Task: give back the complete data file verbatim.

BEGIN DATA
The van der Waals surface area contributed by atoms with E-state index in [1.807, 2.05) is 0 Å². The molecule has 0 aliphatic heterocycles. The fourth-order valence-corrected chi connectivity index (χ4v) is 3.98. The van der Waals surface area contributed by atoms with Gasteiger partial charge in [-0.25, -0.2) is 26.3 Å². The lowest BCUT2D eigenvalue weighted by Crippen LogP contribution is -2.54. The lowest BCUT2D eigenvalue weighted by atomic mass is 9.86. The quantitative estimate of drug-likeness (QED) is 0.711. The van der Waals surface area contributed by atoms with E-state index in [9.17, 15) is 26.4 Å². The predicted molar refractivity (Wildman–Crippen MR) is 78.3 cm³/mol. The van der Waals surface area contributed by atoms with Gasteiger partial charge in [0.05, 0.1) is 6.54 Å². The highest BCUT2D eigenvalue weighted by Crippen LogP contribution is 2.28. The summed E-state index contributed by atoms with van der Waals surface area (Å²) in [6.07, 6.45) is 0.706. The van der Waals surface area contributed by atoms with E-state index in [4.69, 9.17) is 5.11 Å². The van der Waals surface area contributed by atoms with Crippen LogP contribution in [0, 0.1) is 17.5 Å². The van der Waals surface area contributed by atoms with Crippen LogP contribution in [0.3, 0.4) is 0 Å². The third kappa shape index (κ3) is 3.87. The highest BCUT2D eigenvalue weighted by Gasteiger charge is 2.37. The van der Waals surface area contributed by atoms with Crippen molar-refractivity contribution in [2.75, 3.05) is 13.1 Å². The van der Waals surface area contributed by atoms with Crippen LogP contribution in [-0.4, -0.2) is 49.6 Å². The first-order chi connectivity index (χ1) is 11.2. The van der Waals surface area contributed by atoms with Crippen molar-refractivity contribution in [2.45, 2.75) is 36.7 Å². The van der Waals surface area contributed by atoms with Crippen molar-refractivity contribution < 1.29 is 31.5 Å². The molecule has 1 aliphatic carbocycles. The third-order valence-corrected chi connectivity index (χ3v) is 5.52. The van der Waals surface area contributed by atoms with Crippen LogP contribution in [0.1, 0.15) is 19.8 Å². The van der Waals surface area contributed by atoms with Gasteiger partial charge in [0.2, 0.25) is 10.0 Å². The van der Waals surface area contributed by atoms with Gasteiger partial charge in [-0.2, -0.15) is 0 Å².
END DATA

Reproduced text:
The van der Waals surface area contributed by atoms with E-state index in [1.807, 2.05) is 0 Å². The molecule has 0 aliphatic heterocycles. The fourth-order valence-corrected chi connectivity index (χ4v) is 3.98. The van der Waals surface area contributed by atoms with Gasteiger partial charge in [-0.25, -0.2) is 26.3 Å². The lowest BCUT2D eigenvalue weighted by Crippen LogP contribution is -2.54. The lowest BCUT2D eigenvalue weighted by atomic mass is 9.86. The quantitative estimate of drug-likeness (QED) is 0.711. The van der Waals surface area contributed by atoms with E-state index in [9.17, 15) is 26.4 Å². The predicted molar refractivity (Wildman–Crippen MR) is 78.3 cm³/mol. The van der Waals surface area contributed by atoms with Gasteiger partial charge in [0.05, 0.1) is 6.54 Å². The highest BCUT2D eigenvalue weighted by Crippen LogP contribution is 2.28. The summed E-state index contributed by atoms with van der Waals surface area (Å²) in [6.07, 6.45) is 0.706. The van der Waals surface area contributed by atoms with E-state index in [4.69, 9.17) is 5.11 Å². The van der Waals surface area contributed by atoms with Crippen LogP contribution in [0, 0.1) is 17.5 Å². The van der Waals surface area contributed by atoms with Crippen LogP contribution in [0.3, 0.4) is 0 Å². The third kappa shape index (κ3) is 3.87. The highest BCUT2D eigenvalue weighted by Gasteiger charge is 2.37. The van der Waals surface area contributed by atoms with Crippen molar-refractivity contribution in [2.75, 3.05) is 13.1 Å². The van der Waals surface area contributed by atoms with Crippen LogP contribution in [-0.4, -0.2) is 49.6 Å². The first-order chi connectivity index (χ1) is 11.2. The van der Waals surface area contributed by atoms with Crippen molar-refractivity contribution in [2.45, 2.75) is 36.7 Å². The van der Waals surface area contributed by atoms with Crippen molar-refractivity contribution < 1.29 is 31.5 Å². The molecule has 1 aliphatic carbocycles. The third-order valence-corrected chi connectivity index (χ3v) is 5.52. The van der Waals surface area contributed by atoms with Crippen LogP contribution in [0.1, 0.15) is 19.8 Å². The van der Waals surface area contributed by atoms with Gasteiger partial charge in [0.2, 0.25) is 10.0 Å². The van der Waals surface area contributed by atoms with Gasteiger partial charge in [-0.2, -0.15) is 0 Å².